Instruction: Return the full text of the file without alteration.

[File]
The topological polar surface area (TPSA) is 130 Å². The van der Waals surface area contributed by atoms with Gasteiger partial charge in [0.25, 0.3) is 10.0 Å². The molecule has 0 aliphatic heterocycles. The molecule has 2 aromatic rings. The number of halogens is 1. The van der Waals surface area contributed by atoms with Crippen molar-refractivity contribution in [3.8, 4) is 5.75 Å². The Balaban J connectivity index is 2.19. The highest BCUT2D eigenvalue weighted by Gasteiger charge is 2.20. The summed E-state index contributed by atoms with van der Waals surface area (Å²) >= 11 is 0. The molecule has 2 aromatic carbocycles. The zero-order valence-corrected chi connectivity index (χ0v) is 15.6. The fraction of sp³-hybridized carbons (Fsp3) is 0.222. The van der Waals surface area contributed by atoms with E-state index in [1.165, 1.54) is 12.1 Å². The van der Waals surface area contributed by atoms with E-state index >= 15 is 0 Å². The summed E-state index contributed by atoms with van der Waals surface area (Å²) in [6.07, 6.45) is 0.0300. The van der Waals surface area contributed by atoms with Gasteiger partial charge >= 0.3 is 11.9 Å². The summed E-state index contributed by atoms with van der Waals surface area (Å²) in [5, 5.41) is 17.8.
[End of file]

The topological polar surface area (TPSA) is 130 Å². The van der Waals surface area contributed by atoms with Gasteiger partial charge in [0.25, 0.3) is 10.0 Å². The molecule has 0 aliphatic heterocycles. The molecule has 2 aromatic rings. The number of halogens is 1. The van der Waals surface area contributed by atoms with Crippen molar-refractivity contribution in [3.8, 4) is 5.75 Å². The Balaban J connectivity index is 2.19. The highest BCUT2D eigenvalue weighted by Gasteiger charge is 2.20. The summed E-state index contributed by atoms with van der Waals surface area (Å²) >= 11 is 0. The molecule has 2 aromatic carbocycles. The zero-order valence-corrected chi connectivity index (χ0v) is 15.6. The fraction of sp³-hybridized carbons (Fsp3) is 0.222. The van der Waals surface area contributed by atoms with E-state index in [1.165, 1.54) is 12.1 Å². The van der Waals surface area contributed by atoms with E-state index >= 15 is 0 Å². The summed E-state index contributed by atoms with van der Waals surface area (Å²) in [6.07, 6.45) is 0.0300. The van der Waals surface area contributed by atoms with Gasteiger partial charge >= 0.3 is 11.9 Å². The summed E-state index contributed by atoms with van der Waals surface area (Å²) in [5, 5.41) is 17.8.